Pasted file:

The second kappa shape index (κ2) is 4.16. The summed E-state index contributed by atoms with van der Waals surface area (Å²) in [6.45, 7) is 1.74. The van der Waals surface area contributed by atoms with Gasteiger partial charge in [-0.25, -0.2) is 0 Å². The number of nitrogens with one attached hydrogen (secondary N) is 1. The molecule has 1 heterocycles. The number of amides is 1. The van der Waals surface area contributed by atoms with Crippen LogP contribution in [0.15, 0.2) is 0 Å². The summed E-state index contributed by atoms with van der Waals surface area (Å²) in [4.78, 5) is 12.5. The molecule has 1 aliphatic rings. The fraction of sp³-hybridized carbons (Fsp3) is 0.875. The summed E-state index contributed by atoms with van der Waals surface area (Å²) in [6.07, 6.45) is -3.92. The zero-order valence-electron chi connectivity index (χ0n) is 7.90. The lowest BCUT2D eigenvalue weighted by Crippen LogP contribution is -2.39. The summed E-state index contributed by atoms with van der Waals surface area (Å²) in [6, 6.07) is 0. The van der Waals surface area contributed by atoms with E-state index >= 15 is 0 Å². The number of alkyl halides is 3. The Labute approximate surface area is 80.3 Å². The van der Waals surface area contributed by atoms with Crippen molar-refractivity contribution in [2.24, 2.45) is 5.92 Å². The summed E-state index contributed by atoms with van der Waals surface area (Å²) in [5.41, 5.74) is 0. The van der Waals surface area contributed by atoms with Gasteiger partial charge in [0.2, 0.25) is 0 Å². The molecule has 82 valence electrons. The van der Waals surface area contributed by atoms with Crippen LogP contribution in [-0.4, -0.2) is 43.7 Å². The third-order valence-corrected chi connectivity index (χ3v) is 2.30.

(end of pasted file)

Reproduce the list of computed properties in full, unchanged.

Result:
The second kappa shape index (κ2) is 4.16. The summed E-state index contributed by atoms with van der Waals surface area (Å²) in [6.45, 7) is 1.74. The van der Waals surface area contributed by atoms with Gasteiger partial charge in [-0.25, -0.2) is 0 Å². The number of nitrogens with one attached hydrogen (secondary N) is 1. The molecule has 1 heterocycles. The number of amides is 1. The van der Waals surface area contributed by atoms with Crippen LogP contribution in [0.15, 0.2) is 0 Å². The summed E-state index contributed by atoms with van der Waals surface area (Å²) in [4.78, 5) is 12.5. The molecule has 1 aliphatic rings. The fraction of sp³-hybridized carbons (Fsp3) is 0.875. The summed E-state index contributed by atoms with van der Waals surface area (Å²) in [6.07, 6.45) is -3.92. The zero-order valence-electron chi connectivity index (χ0n) is 7.90. The lowest BCUT2D eigenvalue weighted by Crippen LogP contribution is -2.39. The summed E-state index contributed by atoms with van der Waals surface area (Å²) in [6, 6.07) is 0. The van der Waals surface area contributed by atoms with E-state index >= 15 is 0 Å². The number of alkyl halides is 3. The Labute approximate surface area is 80.3 Å². The van der Waals surface area contributed by atoms with Crippen molar-refractivity contribution in [2.24, 2.45) is 5.92 Å². The summed E-state index contributed by atoms with van der Waals surface area (Å²) in [5.41, 5.74) is 0. The van der Waals surface area contributed by atoms with Gasteiger partial charge in [0.2, 0.25) is 0 Å². The molecule has 82 valence electrons. The van der Waals surface area contributed by atoms with Crippen LogP contribution in [-0.4, -0.2) is 43.7 Å². The third-order valence-corrected chi connectivity index (χ3v) is 2.30.